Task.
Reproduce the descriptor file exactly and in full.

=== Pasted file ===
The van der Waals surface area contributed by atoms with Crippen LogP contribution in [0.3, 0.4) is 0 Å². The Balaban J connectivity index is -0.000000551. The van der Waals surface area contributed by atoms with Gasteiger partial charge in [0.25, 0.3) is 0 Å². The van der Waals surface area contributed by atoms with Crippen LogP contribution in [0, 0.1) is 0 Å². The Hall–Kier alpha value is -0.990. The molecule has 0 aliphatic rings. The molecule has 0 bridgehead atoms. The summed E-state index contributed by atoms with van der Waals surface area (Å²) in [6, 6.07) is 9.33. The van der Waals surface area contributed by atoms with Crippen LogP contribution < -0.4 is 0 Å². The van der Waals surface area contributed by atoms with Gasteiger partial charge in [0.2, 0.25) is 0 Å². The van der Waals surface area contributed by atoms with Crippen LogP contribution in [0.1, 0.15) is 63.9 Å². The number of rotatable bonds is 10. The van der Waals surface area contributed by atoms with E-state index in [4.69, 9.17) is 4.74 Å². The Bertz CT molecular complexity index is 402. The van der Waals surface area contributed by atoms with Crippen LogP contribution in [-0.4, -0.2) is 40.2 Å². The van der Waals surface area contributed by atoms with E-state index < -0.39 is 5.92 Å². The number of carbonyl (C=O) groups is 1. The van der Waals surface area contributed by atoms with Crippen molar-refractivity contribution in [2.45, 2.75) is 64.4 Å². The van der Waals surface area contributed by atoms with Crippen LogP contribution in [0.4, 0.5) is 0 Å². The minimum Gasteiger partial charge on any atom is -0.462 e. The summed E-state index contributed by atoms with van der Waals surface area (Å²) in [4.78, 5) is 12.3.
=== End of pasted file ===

The van der Waals surface area contributed by atoms with Crippen LogP contribution in [0.3, 0.4) is 0 Å². The Balaban J connectivity index is -0.000000551. The van der Waals surface area contributed by atoms with Gasteiger partial charge in [0.25, 0.3) is 0 Å². The van der Waals surface area contributed by atoms with Crippen LogP contribution in [0, 0.1) is 0 Å². The Hall–Kier alpha value is -0.990. The molecule has 0 aliphatic rings. The molecule has 0 bridgehead atoms. The summed E-state index contributed by atoms with van der Waals surface area (Å²) in [6, 6.07) is 9.33. The van der Waals surface area contributed by atoms with Crippen LogP contribution < -0.4 is 0 Å². The van der Waals surface area contributed by atoms with Gasteiger partial charge in [0.2, 0.25) is 0 Å². The van der Waals surface area contributed by atoms with Crippen LogP contribution in [0.1, 0.15) is 63.9 Å². The number of rotatable bonds is 10. The van der Waals surface area contributed by atoms with E-state index in [4.69, 9.17) is 4.74 Å². The Bertz CT molecular complexity index is 402. The van der Waals surface area contributed by atoms with Crippen LogP contribution in [-0.4, -0.2) is 40.2 Å². The van der Waals surface area contributed by atoms with E-state index < -0.39 is 5.92 Å². The number of carbonyl (C=O) groups is 1. The van der Waals surface area contributed by atoms with Crippen molar-refractivity contribution in [2.45, 2.75) is 64.4 Å². The van der Waals surface area contributed by atoms with Crippen LogP contribution in [0.4, 0.5) is 0 Å². The minimum Gasteiger partial charge on any atom is -0.462 e. The summed E-state index contributed by atoms with van der Waals surface area (Å²) in [4.78, 5) is 12.3.